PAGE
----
How can you make your woodworking more sustainable with the drive towards net zero? It is actually pretty easy, and you undoubtedly won't be alone. Customers are driving a need for businesses to become more sustainable, and some will even refuse to buy from companies that haven't caught up with the changes it takes to work in a more environmentally friendly way.
Our tips for making your woodworking more sustainable may seem obvious, but we hope it gets you thinking and confident to make the changes if you haven't already done so. If you have made the changes, that's great, but it's worth reading on for more ideas.
1 – Choose material and equipment wisely
This applies to everything you buy and use. From the wood you buy, where you source screws and glue and the products you use for cleaning, staining, painting and filling!
Check out your local timber merchant and the wealth of reclaimed timber that could make the perfect characterful addition to a project. Also, look for sustainably sourced timber, wood showing the Forest Stewardship Council (FOC) logo, which is likely to include the more sustainably harvested woods such as mahogany (not Brazilian), maple, pine, douglas fir and white ash, whilst avoiding the less sustainable ebony and Burmese teak or Brazilian mahogany. Buying locally will reduce miles and carbon footprints to get what you need where you can.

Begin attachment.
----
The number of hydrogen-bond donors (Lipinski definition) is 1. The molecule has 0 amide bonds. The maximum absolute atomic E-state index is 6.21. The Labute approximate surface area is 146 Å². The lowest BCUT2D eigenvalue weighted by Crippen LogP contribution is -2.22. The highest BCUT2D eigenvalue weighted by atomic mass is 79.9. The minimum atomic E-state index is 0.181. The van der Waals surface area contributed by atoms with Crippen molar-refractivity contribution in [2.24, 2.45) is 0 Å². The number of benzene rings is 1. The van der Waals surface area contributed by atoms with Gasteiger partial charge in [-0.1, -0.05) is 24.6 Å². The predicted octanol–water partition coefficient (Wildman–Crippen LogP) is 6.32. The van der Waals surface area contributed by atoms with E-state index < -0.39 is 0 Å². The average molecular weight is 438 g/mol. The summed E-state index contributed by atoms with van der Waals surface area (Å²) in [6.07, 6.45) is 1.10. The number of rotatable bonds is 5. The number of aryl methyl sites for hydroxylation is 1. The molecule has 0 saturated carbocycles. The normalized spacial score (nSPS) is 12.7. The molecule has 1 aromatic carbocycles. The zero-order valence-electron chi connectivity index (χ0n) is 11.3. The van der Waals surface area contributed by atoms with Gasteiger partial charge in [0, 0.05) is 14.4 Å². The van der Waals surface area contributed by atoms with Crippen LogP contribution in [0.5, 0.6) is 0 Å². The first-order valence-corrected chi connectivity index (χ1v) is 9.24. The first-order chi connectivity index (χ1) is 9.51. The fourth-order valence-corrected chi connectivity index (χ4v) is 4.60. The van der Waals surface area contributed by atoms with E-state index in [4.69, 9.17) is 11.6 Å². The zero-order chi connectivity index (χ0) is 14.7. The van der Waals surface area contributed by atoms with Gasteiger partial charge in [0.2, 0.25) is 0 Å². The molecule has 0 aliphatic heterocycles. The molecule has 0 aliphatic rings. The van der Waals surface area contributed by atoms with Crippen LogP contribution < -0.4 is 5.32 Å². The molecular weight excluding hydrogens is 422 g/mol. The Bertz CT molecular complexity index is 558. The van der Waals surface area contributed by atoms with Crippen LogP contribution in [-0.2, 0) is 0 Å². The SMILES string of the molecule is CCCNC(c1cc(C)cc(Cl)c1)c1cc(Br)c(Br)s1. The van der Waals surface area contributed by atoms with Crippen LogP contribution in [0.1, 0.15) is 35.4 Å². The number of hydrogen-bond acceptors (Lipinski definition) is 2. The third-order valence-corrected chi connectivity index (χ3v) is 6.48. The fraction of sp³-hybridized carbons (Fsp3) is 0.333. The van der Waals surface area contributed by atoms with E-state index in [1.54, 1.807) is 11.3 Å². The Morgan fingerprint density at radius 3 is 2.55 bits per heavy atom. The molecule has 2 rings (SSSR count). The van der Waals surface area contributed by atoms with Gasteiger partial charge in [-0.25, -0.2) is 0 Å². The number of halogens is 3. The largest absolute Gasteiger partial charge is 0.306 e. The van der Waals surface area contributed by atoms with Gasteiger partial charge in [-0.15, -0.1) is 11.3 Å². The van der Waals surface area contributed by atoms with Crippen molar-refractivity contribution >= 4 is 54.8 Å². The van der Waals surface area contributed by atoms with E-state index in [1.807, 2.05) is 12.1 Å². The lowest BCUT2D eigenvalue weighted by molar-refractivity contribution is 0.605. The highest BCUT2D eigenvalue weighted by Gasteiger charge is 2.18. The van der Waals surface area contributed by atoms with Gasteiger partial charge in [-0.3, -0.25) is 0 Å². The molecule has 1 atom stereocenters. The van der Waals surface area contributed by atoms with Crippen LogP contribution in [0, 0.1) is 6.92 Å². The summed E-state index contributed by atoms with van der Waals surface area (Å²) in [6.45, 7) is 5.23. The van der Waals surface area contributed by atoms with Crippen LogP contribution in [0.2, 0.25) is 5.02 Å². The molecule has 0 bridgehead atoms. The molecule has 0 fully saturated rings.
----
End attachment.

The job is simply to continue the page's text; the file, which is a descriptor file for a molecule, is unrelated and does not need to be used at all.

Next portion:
Chemicals, fillers and wood finishing products are changing. Many manufacturers are striving towards greener products and greater sustainability, so it could be time to recheck packaging and brands carefully and seek alternatives if needed. Wherever possible, purchase and support those businesses also doing their bit for the planet.
2 – Reduce, reuse or repurpose
Minimise waste by looking at the offcuts you create. There are many ways to use leftovers, and if you don't have the time, consider donating to a local community group or enthusiast who can craft something from your waste wood. If you have the time, why not add a product line? Small birdhouses, shelving or planters can all use up otherwise useless wood offcuts. Local colleges or schools may love to receive a gift of your offcuts, or you could chip them for garden mulch or create fuel blocks. With so many ideas, there need never be such a thing as scrap wood in the future.
3 – Sharing
Look at the tools and machinery you have, the equipment you would like to have and see if you can set up a sharing scheme with fellow woodworkers. If you have items you don't use that often, it's likely others will. Look for ways to share to access a greater range of machinery and tools without buying them. If you want to add to your equipment, look at our range of used and refurbished tools and machinery to avoid buying new ones unless you absolutely must. You can be assured that refurbished equipment is just as good, and can help you save money or get better equipment within your budget, so it’s more sustainable for your wallet too. This will significantly improve sustainability as you employ equipment that otherwise would have no value.